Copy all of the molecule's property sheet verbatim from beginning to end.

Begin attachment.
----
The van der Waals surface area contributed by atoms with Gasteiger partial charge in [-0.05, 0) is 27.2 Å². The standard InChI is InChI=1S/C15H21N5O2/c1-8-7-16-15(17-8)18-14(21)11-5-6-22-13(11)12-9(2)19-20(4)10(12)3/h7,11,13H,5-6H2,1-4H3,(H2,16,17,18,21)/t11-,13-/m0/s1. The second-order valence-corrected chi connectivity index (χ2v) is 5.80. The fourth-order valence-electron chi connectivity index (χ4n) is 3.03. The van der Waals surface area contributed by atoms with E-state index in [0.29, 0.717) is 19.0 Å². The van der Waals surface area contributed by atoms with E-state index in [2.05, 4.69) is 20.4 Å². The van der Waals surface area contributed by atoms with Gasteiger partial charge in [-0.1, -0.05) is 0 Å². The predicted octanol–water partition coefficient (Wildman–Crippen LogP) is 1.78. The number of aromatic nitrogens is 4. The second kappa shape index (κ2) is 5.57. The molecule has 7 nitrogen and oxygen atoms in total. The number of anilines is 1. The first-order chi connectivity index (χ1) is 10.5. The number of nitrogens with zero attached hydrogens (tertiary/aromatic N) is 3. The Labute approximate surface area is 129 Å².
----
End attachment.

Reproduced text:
The van der Waals surface area contributed by atoms with Gasteiger partial charge in [-0.05, 0) is 27.2 Å². The standard InChI is InChI=1S/C15H21N5O2/c1-8-7-16-15(17-8)18-14(21)11-5-6-22-13(11)12-9(2)19-20(4)10(12)3/h7,11,13H,5-6H2,1-4H3,(H2,16,17,18,21)/t11-,13-/m0/s1. The second-order valence-corrected chi connectivity index (χ2v) is 5.80. The fourth-order valence-electron chi connectivity index (χ4n) is 3.03. The van der Waals surface area contributed by atoms with E-state index in [0.29, 0.717) is 19.0 Å². The van der Waals surface area contributed by atoms with E-state index in [2.05, 4.69) is 20.4 Å². The van der Waals surface area contributed by atoms with Gasteiger partial charge in [-0.1, -0.05) is 0 Å². The predicted octanol–water partition coefficient (Wildman–Crippen LogP) is 1.78. The number of aromatic nitrogens is 4. The second kappa shape index (κ2) is 5.57. The molecule has 7 nitrogen and oxygen atoms in total. The number of anilines is 1. The first-order chi connectivity index (χ1) is 10.5. The number of nitrogens with zero attached hydrogens (tertiary/aromatic N) is 3. The Labute approximate surface area is 129 Å².